Sexual concerns are common after cancer diagnosis and treatment. These can include physical changes, feeling less desirable or losing interest in sex.
If you have any of these problems, there are services that can help.
Sexual concerns when you have cancer
There are several things related to cancer diagnosis and treatment that can cause sexual concerns.
- physical changes
- emotional changes
- problems with intimacy
- lower libido
- changes to body image
- fertility problems.
Prostate cancer and sexual concerns
Sexual difficulties men may face when they have prostate cancer or undergo treatment include:
- inability to gain or maintain an erection
- decrease in sexual desire
- ‘dry’ orgasms
- pain during an orgasm
- leaking urine when having an orgasm
- change in the size of the penis.
Changes in sexual function can be very distressing. There is help available at the Cancer Council 13 11 20, Prostate Cancer Foundation of Australia 1800 220 099, Impotence Australia 1800 800 614 or Andrology Australia 1300 303 878.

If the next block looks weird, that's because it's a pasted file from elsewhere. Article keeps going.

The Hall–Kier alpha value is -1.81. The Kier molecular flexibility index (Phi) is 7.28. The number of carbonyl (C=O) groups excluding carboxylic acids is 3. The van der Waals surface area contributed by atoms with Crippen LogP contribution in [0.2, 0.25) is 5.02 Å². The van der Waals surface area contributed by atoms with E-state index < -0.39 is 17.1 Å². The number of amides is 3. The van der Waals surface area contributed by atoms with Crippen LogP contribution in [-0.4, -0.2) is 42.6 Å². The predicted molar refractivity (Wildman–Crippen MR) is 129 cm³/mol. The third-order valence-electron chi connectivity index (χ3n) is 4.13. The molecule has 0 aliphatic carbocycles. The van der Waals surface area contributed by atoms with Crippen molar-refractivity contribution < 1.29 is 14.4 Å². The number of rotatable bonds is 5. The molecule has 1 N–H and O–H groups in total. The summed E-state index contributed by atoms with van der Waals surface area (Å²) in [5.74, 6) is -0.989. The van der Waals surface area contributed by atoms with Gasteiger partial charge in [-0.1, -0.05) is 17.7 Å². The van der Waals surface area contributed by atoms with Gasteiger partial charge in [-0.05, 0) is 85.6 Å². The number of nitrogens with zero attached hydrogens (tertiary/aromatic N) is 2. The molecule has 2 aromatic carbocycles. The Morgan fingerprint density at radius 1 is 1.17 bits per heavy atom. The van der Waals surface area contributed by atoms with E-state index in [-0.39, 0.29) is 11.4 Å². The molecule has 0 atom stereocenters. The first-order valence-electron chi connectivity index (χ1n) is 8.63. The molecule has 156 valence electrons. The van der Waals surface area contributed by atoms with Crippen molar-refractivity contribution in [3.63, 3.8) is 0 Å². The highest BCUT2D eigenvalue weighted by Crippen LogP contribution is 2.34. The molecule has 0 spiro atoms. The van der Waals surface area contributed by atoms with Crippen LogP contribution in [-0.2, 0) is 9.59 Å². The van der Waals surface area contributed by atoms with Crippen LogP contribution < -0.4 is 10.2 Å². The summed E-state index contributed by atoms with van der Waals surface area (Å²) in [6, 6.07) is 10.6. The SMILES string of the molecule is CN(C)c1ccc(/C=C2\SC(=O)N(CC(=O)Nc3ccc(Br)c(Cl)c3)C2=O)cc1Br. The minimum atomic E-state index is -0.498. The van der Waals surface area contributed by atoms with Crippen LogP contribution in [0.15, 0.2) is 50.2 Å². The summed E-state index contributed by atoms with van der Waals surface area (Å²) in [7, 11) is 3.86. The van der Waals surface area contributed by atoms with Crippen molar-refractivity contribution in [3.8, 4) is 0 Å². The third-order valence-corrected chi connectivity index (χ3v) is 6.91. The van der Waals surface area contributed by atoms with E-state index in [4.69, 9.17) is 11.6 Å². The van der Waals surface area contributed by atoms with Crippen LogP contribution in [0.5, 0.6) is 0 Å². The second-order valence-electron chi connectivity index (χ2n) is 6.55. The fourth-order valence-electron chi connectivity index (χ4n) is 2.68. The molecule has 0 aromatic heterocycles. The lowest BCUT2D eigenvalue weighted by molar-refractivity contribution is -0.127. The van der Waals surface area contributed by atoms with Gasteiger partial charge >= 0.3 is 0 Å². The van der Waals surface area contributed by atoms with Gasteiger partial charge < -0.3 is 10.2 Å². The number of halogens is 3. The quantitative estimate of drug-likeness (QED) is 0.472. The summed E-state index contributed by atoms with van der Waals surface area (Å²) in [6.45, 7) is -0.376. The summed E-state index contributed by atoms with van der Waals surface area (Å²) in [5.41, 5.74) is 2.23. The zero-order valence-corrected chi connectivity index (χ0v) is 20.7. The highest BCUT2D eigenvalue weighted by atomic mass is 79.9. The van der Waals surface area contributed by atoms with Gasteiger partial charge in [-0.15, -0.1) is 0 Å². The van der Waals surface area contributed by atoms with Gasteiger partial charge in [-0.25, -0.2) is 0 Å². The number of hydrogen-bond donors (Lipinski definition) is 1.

Dealing with sexual concerns
Everyone’s situation is different and sexual concerns affect some people more than others. It depends on whether you are sexually active, and whether you are in a relationship.
Even if you are having problems with sex, you may still be able to enjoy an intimate relationship. Being intimate with someone involves being physically and emotionally close to them. It is possible to have an intimate relationship without having sex.
Your sexual health is important but can be difficult to discuss with your doctor or nurse. It may be easier to talk to a social worker or counsellor, who can provide you with information and help.
Other resources we recommend
Prostate Cancer Foundation of Australia Monday - Friday1800 220 099
Cancer Council Mon-Fri 9am-5pm13 11 20